Just as with the slingshot a lighter band is recommended for 200-300 lb benchers. The lighter the overload the better. Just enough to feel weight over your max but not so much that you aren't benefiting with strength gains. A micro mini or mini band is enough tension for most, especially in regards to the bench. This technique also works well for squatting in which case you might use a band with greater tension

Boards - $19-$27 - http://www.elitefts.com

Boards are cheap and effective. Great for overloading the raw bench and essential for equipped benchers. The only problem regarding raw benching is boards do not allow you a full range of motion, but you can still get the benefits of priming the nervous system to control heavier weight. Boards are stacked anywhere from 1/2-5, each representing about an inch. Many raw lifters will work their way down in boards such as a geared lifter will do

I do not like boards for raw benching but I do like boards for tricep work. One of my favorite bench accessory movements for the triceps is the close grip 2 board press. Obviously my 2 board my not be the same range of motion for you, but close grip benching to boards is an awesome way to build serious tricep strength! Boards are cost efficient, and can even be made easily. They are something that should be included in every gym and especially if you're an equipped lifter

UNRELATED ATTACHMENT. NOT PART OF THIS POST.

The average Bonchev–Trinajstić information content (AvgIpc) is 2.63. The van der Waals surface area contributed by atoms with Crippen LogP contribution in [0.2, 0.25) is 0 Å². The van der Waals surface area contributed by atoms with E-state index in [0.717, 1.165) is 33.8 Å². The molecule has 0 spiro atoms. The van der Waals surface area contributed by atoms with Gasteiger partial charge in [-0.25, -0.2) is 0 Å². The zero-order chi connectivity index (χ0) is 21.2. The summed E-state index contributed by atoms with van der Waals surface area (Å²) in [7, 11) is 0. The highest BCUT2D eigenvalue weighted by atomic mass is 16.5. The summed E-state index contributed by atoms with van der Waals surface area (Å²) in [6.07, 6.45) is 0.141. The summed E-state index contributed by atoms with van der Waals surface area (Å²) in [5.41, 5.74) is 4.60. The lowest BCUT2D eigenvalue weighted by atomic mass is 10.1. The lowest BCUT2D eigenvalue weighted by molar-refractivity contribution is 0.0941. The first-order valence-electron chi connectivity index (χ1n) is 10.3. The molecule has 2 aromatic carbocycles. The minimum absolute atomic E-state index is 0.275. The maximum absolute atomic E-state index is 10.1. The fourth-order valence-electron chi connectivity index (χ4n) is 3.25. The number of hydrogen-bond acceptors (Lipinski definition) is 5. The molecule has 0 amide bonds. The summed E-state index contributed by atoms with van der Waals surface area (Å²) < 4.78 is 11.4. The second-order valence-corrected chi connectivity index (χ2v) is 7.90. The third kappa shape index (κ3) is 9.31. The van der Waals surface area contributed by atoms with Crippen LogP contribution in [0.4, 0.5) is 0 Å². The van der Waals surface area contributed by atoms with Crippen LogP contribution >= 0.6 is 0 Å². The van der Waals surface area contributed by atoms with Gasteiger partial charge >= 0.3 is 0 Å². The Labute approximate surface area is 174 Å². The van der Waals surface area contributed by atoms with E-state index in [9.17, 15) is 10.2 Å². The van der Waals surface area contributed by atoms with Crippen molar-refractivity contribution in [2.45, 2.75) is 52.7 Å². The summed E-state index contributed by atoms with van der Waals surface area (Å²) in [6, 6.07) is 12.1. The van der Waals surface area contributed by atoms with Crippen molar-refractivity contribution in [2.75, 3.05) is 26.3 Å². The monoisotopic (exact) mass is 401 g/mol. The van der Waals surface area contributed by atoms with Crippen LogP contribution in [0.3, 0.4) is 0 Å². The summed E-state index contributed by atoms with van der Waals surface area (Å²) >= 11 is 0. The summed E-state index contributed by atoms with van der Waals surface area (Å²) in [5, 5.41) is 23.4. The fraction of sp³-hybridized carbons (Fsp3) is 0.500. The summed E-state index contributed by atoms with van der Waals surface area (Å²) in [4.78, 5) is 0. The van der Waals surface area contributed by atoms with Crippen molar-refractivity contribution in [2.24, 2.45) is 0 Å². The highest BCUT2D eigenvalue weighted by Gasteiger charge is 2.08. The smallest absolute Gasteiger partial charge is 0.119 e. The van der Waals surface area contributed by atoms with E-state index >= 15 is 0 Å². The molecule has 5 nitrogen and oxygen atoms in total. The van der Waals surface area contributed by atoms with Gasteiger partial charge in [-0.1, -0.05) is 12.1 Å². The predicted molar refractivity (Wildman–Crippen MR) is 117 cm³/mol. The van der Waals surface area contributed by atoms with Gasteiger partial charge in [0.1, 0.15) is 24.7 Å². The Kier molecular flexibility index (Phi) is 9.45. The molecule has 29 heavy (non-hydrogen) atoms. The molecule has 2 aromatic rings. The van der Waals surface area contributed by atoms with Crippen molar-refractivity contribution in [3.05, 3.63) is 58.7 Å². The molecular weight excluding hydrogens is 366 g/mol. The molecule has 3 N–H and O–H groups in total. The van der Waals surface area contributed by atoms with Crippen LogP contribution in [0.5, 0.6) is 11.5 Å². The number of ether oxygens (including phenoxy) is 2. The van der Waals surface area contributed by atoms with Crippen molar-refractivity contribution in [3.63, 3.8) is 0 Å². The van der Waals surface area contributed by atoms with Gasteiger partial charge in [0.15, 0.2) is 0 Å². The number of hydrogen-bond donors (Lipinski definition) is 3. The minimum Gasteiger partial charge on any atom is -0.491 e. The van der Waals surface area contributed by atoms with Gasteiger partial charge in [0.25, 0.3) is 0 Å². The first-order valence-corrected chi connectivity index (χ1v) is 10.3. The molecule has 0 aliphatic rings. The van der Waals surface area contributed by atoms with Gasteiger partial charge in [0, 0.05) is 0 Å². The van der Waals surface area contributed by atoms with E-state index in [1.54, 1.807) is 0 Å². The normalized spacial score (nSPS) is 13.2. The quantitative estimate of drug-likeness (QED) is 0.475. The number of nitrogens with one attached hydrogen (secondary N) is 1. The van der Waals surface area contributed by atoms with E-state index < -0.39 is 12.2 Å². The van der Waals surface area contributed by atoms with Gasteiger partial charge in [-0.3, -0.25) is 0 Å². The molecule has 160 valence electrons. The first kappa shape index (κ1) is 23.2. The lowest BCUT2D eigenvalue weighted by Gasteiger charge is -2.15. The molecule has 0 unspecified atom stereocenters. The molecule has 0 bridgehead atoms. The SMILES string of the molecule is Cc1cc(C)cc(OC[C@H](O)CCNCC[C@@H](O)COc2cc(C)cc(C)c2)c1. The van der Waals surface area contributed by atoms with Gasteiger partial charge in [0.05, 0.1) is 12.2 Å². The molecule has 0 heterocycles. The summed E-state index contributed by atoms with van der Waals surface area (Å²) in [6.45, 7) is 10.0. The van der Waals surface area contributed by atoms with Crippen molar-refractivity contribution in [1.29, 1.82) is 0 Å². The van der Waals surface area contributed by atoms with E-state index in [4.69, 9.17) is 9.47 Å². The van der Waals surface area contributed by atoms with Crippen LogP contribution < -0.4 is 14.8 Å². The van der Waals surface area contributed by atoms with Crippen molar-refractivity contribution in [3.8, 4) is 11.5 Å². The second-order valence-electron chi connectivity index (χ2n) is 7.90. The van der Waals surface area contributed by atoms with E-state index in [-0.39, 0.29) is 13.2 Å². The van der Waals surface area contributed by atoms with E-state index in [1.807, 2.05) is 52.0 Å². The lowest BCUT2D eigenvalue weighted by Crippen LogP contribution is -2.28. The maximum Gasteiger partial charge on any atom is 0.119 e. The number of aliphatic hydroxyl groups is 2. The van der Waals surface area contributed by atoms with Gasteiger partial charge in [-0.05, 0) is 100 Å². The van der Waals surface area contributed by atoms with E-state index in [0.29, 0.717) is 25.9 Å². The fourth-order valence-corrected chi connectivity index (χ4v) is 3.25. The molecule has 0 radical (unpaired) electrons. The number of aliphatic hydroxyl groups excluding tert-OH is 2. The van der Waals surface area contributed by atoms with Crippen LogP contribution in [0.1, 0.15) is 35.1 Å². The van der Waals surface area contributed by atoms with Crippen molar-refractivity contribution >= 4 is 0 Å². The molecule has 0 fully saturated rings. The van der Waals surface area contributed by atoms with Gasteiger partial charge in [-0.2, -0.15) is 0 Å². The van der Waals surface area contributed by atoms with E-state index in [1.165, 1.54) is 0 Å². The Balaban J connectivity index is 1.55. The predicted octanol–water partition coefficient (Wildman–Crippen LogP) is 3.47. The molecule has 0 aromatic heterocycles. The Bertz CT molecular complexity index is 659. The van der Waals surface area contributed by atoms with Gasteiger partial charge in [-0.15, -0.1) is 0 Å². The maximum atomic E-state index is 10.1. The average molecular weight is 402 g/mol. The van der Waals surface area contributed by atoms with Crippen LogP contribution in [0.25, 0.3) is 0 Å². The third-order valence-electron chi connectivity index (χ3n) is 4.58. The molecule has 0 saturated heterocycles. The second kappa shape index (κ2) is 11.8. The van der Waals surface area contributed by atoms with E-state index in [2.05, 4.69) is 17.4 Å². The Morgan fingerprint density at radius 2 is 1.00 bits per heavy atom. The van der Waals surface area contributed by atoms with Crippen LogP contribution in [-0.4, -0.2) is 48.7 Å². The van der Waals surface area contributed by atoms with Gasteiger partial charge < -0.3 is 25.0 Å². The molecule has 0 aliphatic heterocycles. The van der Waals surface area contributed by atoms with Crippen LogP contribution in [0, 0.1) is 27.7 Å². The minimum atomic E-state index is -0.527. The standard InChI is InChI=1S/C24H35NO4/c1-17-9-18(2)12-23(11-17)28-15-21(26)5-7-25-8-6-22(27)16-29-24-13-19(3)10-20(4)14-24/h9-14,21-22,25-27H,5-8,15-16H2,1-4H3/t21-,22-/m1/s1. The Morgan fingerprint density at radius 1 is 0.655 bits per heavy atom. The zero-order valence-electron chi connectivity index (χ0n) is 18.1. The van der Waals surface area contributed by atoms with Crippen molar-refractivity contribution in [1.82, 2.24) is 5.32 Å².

Bench Blokz - $60-$85 - http://shop.benchblokz.com

Bench Blokz are the exact same concept of boards except they are hard foam blocks with cut outs to fit onto the bar. With the bench blokz you no longer need an extra training partner to hold a board on your chest. They are essential if you plan on doing board work and train by yourself or just one other person. Bench Blokz come in all varieties from 1/2 to 4 board lengths, just as their wooden counterparts

Sponge Press - $60 - http://www.elitefts.com

The sponge press is essentially a board press with give to it. As you lower the bar to the sponge board you are able to sink the bar into the spongy material a bit. If you ever have a chance to compare pressing to a board to pressing onto foam you will notice the difference. There is a distinct feel to each. Sponge presses are not regularly available at most gyms since their wooden counterparts are just as effective and cost 1/4th the price. However I do think there is a benefit to having the extra give the foam provides

I personally like the feel of sinking the bar into the foam rather than touching a board. Obviously for equipped benching the sponge press is not ideal and boards should be used but for raw work such as close grip bench, the extra give of the foam saves your joints from extra pounding. That as well as a certain feel of more deload on the chest and a nice transition into a strong tricep contraction

These are some of my favorite overloading techniques for the bench. If used right these tools can be used to build up a big raw and equipped bench. During meet prep they are extremely valuable to feel out heavier weight and gain some confidence in your ability to hit your numbers on the platform. Most of lifting is just mental, these tools let you break down those mental barriers and find the ability to smash plateaus